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  38. fleabitten

    fleabitten Semi-Pro

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    It always depends on the level. The higher levels, no.
     
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  39. westside

    westside Hall of Fame

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    As many people have said, it depends on the level of competition. If you're playing high comp, go for it (though not too often, don't want to seem like THAT guy)

    Obviously if you're playing mixed, NEVER do it.
     
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  40. kylebarendrick

    kylebarendrick Professional

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    I'd do it off a floating serve. I'm not punishing the net player, I'm punishing their team. If I can drive the server's partner back to the baseline I'll do it. This assumes it is a league match of course...
     
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  41. beernutz

    beernutz Hall of Fame

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    If you are not going to "punish" someone's doubles partner for the mistakes, including but not limited to floating serves, made by their partner then you are giving away too many free points and ultimately punishing your own partner. IMO anyway.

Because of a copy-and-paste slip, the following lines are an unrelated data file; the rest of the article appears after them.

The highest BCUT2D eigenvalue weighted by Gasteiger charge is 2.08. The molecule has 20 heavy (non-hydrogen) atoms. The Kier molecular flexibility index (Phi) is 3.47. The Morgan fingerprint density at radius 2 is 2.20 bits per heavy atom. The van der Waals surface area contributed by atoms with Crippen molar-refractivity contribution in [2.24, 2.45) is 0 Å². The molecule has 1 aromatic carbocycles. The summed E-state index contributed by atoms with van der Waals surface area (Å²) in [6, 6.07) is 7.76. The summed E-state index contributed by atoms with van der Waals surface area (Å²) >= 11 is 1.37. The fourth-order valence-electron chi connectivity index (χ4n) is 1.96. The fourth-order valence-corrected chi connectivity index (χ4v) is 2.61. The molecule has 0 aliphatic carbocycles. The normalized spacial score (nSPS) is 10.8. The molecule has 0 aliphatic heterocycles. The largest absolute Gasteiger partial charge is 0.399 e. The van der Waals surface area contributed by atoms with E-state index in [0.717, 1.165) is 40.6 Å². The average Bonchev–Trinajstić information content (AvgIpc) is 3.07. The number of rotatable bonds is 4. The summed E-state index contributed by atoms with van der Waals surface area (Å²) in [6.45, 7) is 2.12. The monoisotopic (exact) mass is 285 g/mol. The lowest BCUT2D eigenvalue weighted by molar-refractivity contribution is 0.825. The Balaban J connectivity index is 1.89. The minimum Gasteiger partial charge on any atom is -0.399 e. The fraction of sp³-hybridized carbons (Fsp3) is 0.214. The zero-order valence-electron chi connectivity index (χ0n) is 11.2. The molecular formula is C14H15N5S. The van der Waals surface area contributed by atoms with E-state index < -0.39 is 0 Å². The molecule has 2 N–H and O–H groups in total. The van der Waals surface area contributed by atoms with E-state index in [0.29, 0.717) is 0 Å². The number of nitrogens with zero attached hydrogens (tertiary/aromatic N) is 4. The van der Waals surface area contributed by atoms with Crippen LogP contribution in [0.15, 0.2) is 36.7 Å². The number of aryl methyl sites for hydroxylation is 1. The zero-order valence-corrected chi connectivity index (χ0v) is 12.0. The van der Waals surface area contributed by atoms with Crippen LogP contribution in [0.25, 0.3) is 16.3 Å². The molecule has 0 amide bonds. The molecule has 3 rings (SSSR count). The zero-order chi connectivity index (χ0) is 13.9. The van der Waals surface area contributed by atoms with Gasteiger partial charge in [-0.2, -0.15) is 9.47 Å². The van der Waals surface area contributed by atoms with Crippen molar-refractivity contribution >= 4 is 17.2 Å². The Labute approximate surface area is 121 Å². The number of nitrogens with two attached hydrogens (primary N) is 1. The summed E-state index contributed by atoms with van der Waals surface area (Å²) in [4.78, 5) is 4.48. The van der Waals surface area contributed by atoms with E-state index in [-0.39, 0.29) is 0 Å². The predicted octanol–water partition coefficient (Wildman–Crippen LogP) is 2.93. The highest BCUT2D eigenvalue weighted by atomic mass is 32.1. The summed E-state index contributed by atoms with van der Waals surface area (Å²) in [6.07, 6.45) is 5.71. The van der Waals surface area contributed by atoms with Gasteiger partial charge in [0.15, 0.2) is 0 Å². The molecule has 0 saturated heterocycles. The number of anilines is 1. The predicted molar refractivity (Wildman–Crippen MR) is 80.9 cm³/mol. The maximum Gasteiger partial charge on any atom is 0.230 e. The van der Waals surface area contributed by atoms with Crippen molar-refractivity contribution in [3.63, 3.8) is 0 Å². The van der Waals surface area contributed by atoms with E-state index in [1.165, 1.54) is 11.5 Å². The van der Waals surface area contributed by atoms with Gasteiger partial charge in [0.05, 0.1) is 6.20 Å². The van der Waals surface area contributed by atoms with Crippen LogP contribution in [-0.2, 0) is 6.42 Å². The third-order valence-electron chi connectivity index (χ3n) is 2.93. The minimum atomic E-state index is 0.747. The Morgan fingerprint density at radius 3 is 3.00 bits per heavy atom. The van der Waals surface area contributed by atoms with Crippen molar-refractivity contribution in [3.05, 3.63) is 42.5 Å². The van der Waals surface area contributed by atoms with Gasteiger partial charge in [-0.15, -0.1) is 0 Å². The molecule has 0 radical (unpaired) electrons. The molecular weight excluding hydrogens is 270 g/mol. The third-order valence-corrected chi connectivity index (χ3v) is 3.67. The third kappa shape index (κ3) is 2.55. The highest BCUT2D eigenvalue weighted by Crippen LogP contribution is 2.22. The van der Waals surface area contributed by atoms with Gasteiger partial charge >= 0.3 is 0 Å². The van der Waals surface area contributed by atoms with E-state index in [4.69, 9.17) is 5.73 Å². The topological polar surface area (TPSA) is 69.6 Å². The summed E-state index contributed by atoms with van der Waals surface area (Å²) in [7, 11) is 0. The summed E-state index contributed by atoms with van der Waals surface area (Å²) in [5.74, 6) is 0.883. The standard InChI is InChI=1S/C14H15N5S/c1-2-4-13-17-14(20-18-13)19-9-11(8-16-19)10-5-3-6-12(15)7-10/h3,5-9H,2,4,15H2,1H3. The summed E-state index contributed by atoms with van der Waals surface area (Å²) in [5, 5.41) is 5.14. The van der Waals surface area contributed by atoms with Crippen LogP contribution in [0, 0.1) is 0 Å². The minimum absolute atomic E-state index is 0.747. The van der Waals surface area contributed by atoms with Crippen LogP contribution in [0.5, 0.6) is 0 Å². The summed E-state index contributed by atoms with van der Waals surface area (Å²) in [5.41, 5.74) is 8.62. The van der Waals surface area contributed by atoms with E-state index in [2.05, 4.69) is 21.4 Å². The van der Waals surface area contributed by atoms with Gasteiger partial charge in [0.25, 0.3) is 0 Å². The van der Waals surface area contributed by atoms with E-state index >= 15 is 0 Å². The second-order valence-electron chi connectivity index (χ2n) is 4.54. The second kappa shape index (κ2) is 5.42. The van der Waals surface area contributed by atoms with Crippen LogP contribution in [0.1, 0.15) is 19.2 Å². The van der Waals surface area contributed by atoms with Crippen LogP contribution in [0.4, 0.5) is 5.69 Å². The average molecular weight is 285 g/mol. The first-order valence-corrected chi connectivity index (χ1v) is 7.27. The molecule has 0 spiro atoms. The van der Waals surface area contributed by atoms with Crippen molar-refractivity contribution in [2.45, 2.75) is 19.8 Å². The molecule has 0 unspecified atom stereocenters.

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  42. Govnor

    Govnor Professional

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    "It's a league match, Smokey."

    [​IMG]
     
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  43. fleabitten

    fleabitten Semi-Pro

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    Well, unless you are firing at someone better than you.
     
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  44. Anyone4tennis?

    Anyone4tennis? New User

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    If you're playing with a baseball, I would say yes, because a baseball could seriously hurt someone, but a tennis ball? I don't think that anything that is done within the rules should be deemed bad manners.
     
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  45. Anyone4tennis?

    Anyone4tennis? New User